Changes to food webs

Here is the food web again. What would happen if the population of one of the organisms changed?

Food web: the producer is grass, which is eaten by rabbits, insects and slugs. Rabbits are eaten by the foxes. Slugs are eaten by thrushes. Insects are eaten by frogs, voles and thrushes. Frogs, voles and thrushes are eaten by a hawk. Frogs and voles are also eaten by foxes

What would happen if the grass died?

The grass is the producer. If it died, the consumers that feed on it - rabbits, insects and slugs - would have no food. They would starve and die unless they could move to another habitat. All the other animals in the food web would die too, because their food supplies would have gone. The populations of the consumers would fall as the population of the producer fell.

What would happen if the population of slugs decreased?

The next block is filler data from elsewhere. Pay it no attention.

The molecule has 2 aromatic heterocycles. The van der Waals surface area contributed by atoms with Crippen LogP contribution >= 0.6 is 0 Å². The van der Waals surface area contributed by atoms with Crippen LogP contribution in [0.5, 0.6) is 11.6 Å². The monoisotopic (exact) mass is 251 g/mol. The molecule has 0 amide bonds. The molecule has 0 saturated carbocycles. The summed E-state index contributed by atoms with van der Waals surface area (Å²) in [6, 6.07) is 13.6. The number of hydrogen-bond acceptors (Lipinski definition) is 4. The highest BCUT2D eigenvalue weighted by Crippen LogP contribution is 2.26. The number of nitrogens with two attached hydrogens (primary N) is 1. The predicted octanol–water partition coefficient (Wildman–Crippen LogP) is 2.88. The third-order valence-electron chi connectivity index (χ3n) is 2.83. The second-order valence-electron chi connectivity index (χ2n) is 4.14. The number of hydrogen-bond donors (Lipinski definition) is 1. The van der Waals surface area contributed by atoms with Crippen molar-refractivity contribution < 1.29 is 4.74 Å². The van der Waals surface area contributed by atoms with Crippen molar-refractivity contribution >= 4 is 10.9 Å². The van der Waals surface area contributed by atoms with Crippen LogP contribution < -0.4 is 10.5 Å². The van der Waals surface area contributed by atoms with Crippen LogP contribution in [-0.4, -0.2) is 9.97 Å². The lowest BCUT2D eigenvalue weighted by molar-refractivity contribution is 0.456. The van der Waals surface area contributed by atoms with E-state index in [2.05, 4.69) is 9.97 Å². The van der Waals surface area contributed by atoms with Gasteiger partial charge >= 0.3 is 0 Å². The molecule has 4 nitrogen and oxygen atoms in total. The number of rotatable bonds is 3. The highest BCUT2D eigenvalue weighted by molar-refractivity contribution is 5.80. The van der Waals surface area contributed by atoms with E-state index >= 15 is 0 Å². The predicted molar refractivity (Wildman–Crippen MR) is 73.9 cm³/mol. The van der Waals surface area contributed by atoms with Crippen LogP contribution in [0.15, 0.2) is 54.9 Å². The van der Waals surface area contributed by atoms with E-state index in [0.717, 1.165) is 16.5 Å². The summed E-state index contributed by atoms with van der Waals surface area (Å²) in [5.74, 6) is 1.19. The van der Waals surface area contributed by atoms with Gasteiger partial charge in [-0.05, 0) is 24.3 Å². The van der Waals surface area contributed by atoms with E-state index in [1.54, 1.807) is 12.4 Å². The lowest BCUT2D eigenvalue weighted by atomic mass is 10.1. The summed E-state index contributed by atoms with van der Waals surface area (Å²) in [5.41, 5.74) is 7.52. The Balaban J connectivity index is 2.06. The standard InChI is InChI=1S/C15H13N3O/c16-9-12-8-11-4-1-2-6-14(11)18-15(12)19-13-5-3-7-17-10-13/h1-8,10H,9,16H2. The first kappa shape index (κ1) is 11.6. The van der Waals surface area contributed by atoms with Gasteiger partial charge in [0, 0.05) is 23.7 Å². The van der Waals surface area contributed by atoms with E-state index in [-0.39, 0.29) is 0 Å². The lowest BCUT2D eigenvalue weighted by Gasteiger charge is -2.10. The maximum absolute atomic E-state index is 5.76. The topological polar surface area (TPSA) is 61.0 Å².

Slugs, rabbits and insects all eat grass. If there were fewer slugs there would be more grass for the rabbits and insects to eat. With more food, the populations of rabbits and insects would increase. However, the thrushes would have to eat more insects to maintain their population, so it is also possible that the population of insects could decrease. This in turn may reduce the populations of voles and frogs.

What would happen if the population of insects decreased?

There would be more food for the rabbits and slugs, so their populations would increase. However, there would be less food for the frogs and voles, so their populations would decrease. This means less food for the foxes and hawks. However, there are likely to be more rabbits and thrushes for them to eat, so their populations might stay the same.

Food security

All the food we eat relies on plants. This includes meat because animals such as pigs, sheep and cattle eat plants. Grasses such as wheat, barley and rice use the wind for pollination. Vegetables and plants that produce fruit rely on insects and other animals for their pollination. If the population of pollinating insects goes down, it reduces the amount of fruit for us to eat, and also the number of seeds for new crop plants to grow.